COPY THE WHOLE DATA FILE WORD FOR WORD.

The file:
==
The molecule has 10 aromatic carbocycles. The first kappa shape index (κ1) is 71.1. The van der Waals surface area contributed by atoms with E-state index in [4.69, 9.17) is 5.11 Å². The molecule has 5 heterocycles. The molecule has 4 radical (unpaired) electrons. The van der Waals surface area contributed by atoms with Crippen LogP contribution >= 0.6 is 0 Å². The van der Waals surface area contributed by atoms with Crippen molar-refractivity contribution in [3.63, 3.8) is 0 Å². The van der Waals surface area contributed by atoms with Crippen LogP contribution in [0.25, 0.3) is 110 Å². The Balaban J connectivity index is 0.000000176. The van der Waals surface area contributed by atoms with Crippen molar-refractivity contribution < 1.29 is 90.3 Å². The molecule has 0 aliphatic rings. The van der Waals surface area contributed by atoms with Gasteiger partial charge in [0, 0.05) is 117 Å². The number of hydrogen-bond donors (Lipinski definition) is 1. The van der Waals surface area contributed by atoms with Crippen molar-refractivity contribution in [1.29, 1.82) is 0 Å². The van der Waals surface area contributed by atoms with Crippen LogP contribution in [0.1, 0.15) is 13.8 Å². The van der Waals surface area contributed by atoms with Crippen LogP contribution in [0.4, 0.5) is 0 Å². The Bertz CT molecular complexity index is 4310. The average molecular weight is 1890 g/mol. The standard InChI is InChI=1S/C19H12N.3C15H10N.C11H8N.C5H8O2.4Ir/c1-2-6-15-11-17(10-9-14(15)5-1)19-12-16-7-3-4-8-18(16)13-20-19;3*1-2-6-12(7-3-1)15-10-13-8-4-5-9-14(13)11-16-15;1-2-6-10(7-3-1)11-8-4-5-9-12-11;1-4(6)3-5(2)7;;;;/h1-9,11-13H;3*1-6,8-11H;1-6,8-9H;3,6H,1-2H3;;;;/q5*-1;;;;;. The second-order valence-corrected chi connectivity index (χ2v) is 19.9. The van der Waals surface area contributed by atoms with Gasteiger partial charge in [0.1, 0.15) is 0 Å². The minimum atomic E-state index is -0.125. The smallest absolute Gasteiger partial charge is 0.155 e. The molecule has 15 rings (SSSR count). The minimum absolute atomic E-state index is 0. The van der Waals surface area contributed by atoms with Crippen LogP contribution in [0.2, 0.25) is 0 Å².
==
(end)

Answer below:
The molecule has 10 aromatic carbocycles. The first kappa shape index (κ1) is 71.1. The van der Waals surface area contributed by atoms with E-state index in [4.69, 9.17) is 5.11 Å². The molecule has 5 heterocycles. The molecule has 4 radical (unpaired) electrons. The van der Waals surface area contributed by atoms with Crippen LogP contribution >= 0.6 is 0 Å². The van der Waals surface area contributed by atoms with Crippen molar-refractivity contribution in [3.63, 3.8) is 0 Å². The van der Waals surface area contributed by atoms with Crippen LogP contribution in [0.25, 0.3) is 110 Å². The Balaban J connectivity index is 0.000000176. The van der Waals surface area contributed by atoms with Crippen molar-refractivity contribution < 1.29 is 90.3 Å². The molecule has 0 aliphatic rings. The van der Waals surface area contributed by atoms with Gasteiger partial charge in [0, 0.05) is 117 Å². The number of hydrogen-bond donors (Lipinski definition) is 1. The van der Waals surface area contributed by atoms with Crippen molar-refractivity contribution in [1.29, 1.82) is 0 Å². The van der Waals surface area contributed by atoms with Crippen LogP contribution in [0.1, 0.15) is 13.8 Å². The van der Waals surface area contributed by atoms with Crippen LogP contribution in [0.4, 0.5) is 0 Å². The Bertz CT molecular complexity index is 4310. The average molecular weight is 1890 g/mol. The standard InChI is InChI=1S/C19H12N.3C15H10N.C11H8N.C5H8O2.4Ir/c1-2-6-15-11-17(10-9-14(15)5-1)19-12-16-7-3-4-8-18(16)13-20-19;3*1-2-6-12(7-3-1)15-10-13-8-4-5-9-14(13)11-16-15;1-2-6-10(7-3-1)11-8-4-5-9-12-11;1-4(6)3-5(2)7;;;;/h1-9,11-13H;3*1-6,8-11H;1-6,8-9H;3,6H,1-2H3;;;;/q5*-1;;;;;. The second-order valence-corrected chi connectivity index (χ2v) is 19.9. The van der Waals surface area contributed by atoms with Gasteiger partial charge in [0.1, 0.15) is 0 Å². The minimum atomic E-state index is -0.125. The smallest absolute Gasteiger partial charge is 0.155 e. The molecule has 15 rings (SSSR count). The minimum absolute atomic E-state index is 0. The van der Waals surface area contributed by atoms with Crippen LogP contribution in [0.2, 0.25) is 0 Å².